Susan Wloszczyna is a film reporter for USA TODAY with a special interest in animation, comedy, musicals and any movie that features a capital-D dame. She focuses on trend stories and profiles, but has been known to write the occasional book review.
Even though Heather Graham still works fairly regularly, including a recurring role on NBC’s recent “Law & Order American Crime: The Menendez Brothers,” she hasn’t been on my radar for a while. So I was intrigued to learn that this big-eyed blonde—as nymph-like at age 48 as she was as Rollergirl in 1997’s “Boogie Nights”—is making her debut as a film director and writer.
Greta Gerwig Joins Short Legacy of Female Best Director NomineesbySusan WloszczynaFebruary 22, 2018 | Print PageIn its 90th year of celebrating the best in cinema, the Oscars widened its embrace and chose to go beyond business as usual when deciding which talents made the cut as nominees for 2017 films. Not only does “A Fantastic Woman”—Chile’s entry in the foreign-language category—showcase mesmerizing trans actress Daniela Vega in almost every scene.
Glen Keane is not just a living legend. He’s a Disney Legend (yes, that is an official title). He worked for the studio that Mickey Mouse built starting in the ‘70s as a character animator on such features as The Rescuers and Pete’s Dragon and played a huge role during the second Golden Age of Disney animated features that spanned the ‘90s. But in 2012, like many a cartoon hero or heroine yearning for new adventures, Keane, now 63, decided to go it alone.
Muck Rack makes it simple to find people, tweets, or articles that mention any name, keyword, company, hashtag etc. We've compiled this guide to help you make the most of your search.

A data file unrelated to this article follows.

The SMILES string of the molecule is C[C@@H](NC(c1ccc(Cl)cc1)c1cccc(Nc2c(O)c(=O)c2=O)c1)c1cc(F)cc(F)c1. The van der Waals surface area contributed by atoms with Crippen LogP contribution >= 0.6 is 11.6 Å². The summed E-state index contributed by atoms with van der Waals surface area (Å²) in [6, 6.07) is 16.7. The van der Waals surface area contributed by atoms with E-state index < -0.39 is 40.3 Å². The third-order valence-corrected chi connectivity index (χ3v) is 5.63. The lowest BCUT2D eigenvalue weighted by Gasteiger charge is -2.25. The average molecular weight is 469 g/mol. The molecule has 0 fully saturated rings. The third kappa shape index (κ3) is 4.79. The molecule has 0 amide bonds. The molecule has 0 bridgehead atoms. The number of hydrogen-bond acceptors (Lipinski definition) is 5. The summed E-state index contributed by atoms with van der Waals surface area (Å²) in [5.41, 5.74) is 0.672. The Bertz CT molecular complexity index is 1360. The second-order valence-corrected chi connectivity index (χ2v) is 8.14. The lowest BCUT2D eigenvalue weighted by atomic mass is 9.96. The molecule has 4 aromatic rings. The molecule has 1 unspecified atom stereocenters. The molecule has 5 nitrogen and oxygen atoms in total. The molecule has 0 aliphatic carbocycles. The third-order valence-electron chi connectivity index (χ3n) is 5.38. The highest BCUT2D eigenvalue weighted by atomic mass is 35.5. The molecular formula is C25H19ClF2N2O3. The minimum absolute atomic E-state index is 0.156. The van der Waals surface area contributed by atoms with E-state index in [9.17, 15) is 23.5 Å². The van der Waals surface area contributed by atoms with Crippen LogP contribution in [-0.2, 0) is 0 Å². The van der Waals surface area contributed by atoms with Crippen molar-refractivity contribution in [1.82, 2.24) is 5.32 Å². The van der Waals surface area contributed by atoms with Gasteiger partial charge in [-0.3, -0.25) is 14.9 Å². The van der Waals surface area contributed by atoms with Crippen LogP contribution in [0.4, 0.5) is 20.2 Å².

Selecting a term
Start searching tweets, articles from media outlets, articles mentioned in tweets, journalists'
names, titles and bios with some suggested searches:
Companies or Topics (e.g. iPhone, Microsoft)
Phrases (e.g. "cloud computing") — use quotes to keep the terms together
Twitter handles (e.g. @username) — returns those who have mentioned or replied to
Names (e.g. "David Pogue")
Hashtags (e.g. #sxsw, #london2012)
Bio details (e.g. vegan, Olympics, father)
Muck Rack's Advanced Search allows for many boolean operators.
Find results that mention multiple specified terms, use AND or
+. For example, ensure each result contains both Elon Musk and Mark Zuckerberg by
searching Musk AND Zuckerberg or Musk + Zuckerberg.
Use the operators OR or , to broaden your search when you'd like either of
multiple terms to appear in results. (This is the default behavior of our search when no operators
are used). For example, results will contain either cake or cookie by searching cake OR cookie or cake,cookie
Use NOT or - to subtract results from your search. For
example, searching Disney will yield results about the Walt Disney Company as well as Walt Disney
World Resort. To exclude mentions of Disney World, search for Disney -World or Disney
When using one of these operators with a phrase, enclose it in quotation marks. For example, you can
find results about smartphones excluding Apple's iPhone 4S by searching smartphone -"iPhone
Exact case matching or punctuation
If you're searching for a brand name or keyword that relies on specific punctuation marks or capitalization, you can
find results that match your exact query by adding matchcase: before the keyword you're searching for, like matchcase:E*TRADE .
Use parentheses to separate multiple
boolean phrases. For example, to find journalists talking about having fun in Disney World or
Disneyland, search for ("disney world" OR disneyland) AND fun.
An asterisk can be used to search for any variation of a root word truncated by the asterisk. For example, searching for admin* will return results for administrator, administration, administer, administered, etc.
A near operator is an AND operator where you can control the distance between the words. You can vary the distance the near operation uses by adding a forward slash and number (between 0-99) such as strawberries NEAR/10 "whipped cream", which means the strawberries must exist within 10 words of "whipped cream".